How can you differentiate your product from an entire range of top-end Android handsets without having to compromise on the features? You simply add that missing dimension to it, and you can concoct a device with a completely different USP, adding on to the features that current ones have. That’s exactly what LG first did with their Optimus 3D, which unfortunately, wasn’t exactly a groundbreaking phone. Now, they have come up with the second version of the phone, dubbed the LG Optimus 3D Max. But, will a couple of changes here and there make the 3D Max a more worthy product? Let’s find out.
Not AMOLED, but good enough
Design and Build Quality
LG and Samsung seem to have been left behind, as far as the design and build of their phones is concerned, as all their phones still have that plastic-y, uninspiring feel to them. The 3D Max is no different. It borrows heavily from the design of the Galaxy S II and where it mainly differs from its predecessor is that it is lighter and more compact. The bulge around the cameras at the back has disappeared and the device has a small bump towards the bottom that gives it a reassuring feeling when held. The device comes with a textured back and glossy sides and we sincerely hope this is the last device in LG’s repertoire that comes with a sub-par design.
Not a major change over the predecessor
The Optimus 3D Max comes with a 4.3-inch display with a resolution of 480 x 800 pixels with four capacitive backlit buttons towards the bottom and the usual list of sensors and a VGA front camera on top. The top consists of a 3.5mm headphone slot and a power ON button, while the left consists of hard-to-find volume buttons and a micro USB charging slot. The 3D button is located to the right and it lets you easily access 3D content along with doubling up as a shutter button. At the back, there are two 5 megapixel cameras, an LED flash and a speaker grill. The SIM card slot as well as the microSD card slot is located underneath the back flap and not under the battery, so it is hot swappable. The important thing to note here is that there is no micro HDMI slot that was present in the earlier offering.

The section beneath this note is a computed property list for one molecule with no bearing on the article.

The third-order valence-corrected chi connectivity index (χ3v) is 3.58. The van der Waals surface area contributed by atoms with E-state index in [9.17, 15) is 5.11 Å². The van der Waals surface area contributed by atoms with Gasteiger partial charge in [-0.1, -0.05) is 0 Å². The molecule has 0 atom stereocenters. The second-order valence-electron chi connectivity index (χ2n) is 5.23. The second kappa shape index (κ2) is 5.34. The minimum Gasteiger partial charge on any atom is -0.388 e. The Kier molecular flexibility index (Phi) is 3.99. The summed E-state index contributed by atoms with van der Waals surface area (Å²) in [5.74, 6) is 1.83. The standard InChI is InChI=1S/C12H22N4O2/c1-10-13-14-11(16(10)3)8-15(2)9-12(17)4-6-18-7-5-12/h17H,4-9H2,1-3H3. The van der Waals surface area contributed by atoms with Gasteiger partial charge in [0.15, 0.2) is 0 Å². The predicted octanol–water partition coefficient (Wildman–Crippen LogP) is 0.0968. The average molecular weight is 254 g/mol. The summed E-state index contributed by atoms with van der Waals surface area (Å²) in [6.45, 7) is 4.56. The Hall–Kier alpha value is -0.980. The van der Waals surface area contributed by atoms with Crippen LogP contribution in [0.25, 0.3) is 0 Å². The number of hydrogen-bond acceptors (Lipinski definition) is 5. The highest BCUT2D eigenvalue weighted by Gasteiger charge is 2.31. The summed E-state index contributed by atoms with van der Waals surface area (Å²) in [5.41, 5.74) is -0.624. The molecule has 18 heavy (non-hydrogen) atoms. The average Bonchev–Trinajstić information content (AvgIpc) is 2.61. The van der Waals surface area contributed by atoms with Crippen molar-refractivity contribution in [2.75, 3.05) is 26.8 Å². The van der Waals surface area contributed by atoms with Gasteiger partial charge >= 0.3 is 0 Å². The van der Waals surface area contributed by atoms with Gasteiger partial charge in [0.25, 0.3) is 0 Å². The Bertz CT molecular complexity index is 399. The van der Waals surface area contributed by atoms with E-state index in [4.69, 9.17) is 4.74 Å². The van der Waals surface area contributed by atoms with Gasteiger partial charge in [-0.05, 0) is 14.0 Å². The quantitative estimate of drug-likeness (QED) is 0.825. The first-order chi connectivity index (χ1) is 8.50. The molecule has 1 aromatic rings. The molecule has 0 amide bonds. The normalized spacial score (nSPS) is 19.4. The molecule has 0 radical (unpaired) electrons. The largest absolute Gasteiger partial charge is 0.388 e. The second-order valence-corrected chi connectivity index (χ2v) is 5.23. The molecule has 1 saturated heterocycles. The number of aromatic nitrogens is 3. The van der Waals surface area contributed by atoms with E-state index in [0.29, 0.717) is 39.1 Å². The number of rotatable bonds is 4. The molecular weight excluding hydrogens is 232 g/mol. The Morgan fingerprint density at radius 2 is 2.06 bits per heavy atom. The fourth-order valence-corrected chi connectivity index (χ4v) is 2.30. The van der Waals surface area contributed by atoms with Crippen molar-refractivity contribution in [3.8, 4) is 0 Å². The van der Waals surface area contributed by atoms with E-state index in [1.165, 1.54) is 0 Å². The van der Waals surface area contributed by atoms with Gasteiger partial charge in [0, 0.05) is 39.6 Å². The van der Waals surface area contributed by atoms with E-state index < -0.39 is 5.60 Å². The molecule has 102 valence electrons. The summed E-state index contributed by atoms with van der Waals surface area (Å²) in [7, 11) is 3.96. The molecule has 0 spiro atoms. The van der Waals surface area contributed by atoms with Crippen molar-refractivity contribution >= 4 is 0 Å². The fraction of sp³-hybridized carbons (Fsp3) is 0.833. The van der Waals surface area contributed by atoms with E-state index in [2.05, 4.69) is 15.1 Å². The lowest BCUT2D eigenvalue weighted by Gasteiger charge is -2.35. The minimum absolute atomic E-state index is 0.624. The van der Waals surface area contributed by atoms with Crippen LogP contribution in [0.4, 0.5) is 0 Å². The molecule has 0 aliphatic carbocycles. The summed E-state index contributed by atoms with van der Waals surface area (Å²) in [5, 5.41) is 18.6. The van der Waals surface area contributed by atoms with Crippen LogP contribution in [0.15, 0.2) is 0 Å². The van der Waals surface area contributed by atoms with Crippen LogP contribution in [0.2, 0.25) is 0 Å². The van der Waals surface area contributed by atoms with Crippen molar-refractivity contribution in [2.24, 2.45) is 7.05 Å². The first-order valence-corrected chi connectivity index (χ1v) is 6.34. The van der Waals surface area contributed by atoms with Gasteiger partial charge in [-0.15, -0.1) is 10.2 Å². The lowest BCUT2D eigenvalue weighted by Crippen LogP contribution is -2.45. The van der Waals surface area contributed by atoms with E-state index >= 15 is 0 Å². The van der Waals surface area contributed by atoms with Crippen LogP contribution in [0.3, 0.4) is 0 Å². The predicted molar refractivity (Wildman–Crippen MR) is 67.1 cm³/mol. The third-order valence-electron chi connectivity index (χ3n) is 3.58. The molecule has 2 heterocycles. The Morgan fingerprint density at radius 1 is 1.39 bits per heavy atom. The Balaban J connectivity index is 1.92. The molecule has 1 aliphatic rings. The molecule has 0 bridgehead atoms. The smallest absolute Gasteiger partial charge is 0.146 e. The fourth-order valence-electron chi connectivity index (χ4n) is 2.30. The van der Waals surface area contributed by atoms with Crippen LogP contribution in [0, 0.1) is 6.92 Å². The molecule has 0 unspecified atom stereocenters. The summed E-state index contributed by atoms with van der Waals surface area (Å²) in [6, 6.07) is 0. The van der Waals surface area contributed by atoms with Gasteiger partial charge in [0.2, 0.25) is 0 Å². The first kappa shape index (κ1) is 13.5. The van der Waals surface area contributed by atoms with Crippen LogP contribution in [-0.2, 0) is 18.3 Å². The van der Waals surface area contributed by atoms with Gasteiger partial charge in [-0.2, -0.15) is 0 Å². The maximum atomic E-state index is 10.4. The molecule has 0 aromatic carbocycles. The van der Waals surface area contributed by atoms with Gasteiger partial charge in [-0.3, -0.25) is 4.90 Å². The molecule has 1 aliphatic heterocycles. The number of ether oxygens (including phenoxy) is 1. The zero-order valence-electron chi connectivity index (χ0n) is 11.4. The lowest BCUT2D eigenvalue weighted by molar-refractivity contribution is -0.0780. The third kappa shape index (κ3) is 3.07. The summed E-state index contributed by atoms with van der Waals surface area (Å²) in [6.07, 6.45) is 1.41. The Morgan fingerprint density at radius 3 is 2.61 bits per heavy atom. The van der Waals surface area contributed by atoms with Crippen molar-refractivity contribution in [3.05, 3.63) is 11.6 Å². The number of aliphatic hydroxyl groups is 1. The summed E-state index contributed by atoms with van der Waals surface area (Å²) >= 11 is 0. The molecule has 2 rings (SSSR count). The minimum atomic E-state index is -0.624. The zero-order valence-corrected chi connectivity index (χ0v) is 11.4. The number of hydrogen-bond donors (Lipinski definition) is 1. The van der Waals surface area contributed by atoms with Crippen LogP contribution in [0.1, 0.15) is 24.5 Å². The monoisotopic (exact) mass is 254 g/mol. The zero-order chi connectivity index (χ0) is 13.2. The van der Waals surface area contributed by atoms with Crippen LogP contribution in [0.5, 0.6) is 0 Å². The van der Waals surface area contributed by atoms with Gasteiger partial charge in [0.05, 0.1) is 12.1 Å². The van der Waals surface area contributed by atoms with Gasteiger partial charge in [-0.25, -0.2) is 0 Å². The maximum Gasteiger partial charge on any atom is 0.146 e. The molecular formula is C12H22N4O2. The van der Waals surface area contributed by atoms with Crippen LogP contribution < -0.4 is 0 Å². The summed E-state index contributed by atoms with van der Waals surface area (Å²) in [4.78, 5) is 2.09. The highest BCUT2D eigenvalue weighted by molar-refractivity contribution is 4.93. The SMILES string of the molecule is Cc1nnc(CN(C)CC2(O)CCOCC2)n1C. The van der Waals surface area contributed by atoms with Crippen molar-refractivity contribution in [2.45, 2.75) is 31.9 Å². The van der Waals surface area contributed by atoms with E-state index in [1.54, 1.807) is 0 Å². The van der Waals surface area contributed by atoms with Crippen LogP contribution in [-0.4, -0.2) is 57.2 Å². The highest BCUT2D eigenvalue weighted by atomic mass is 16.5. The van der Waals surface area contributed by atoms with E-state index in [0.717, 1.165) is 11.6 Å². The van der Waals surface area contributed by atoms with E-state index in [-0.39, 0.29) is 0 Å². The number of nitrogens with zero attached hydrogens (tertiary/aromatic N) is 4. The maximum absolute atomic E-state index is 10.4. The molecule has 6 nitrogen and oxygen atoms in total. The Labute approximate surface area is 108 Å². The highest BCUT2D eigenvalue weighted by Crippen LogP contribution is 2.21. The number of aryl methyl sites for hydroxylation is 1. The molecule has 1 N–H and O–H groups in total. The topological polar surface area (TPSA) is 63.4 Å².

In terms of build, this device feels far more light and easier to hold, due to its slim 9.6mm form factor. It doesn’t win any accoladesthough, as we’ve seen a lot of phones in a cheaper price range (HTC One V, Nokia Lumia 800) that look and feel a lot more premium than the Optimus 3D Max does.
Features and Performance
The Optimus 3D Max is powered by a 1.2 GHz dual core Cortex A9 processor with a TI OMAP 4430 chipset and PowerVR SGX540 graphics. Sadly, it comes with Android Gingerbread onboard, and with everybody now wanting Jelly Bean, we’re hoping this one makes the switch soon. That said, Gingerbread isn’t slow and laggy, the phone works quick and is smooth and lag free. There’s 1GB of RAM and 8GB of internal memory, which is ample for multitasking without hanging. The ocassional hiccup, though is still present and we’re hoping that it goes away with Jelly Bean. The UI may be slick, but LG’s custom skin still falls short of the competition in terms of looks.
We put the Optimus 3D Max through a couple of benchmarks and here’s how it fared. Browser mark gave it a score of 43128 placing it a little above the HTC Evo 3D that got a score of 35057. Linpack gave the phone a score of 50.2 points, keeping it close to the HTC One X (52 points) and above the Sensation XL (45 points). AnTuTu gave the 3D Max a score of 5540 points as opposed to the 4934 that the HTC EVO 3D got.
The 3D Experience
It is impressive that LG has managed to get 3D onto a mobile device, but that’s where the good points end. 3D is still in its nascent stage and unless you hold the device at a certain angle and distance, you won’t be able to view content without getting a headache. For some images, 3D works brilliantly well or gets downright painful, with the needle often inclining more towards the painful side. LG have put in a bunch of pre-installed games, like Asphalt 6, N.O.V.A, Gulliver’s Travels and Let’s Gold 2, something we had seen in the earlier device as well. Not much content has been added and that is another drawback of the device. Not many games and apps are available for 3D, so you’re mostly stuck to the content on the phone. The YouTube 3D app lets you view 3D videos on your device, but that’s about it. We even tried the inbuilt 3D converter with games like Angry Birds Space and Temple Run, but we couldn’t observe any 3D effect.
Limited 3D content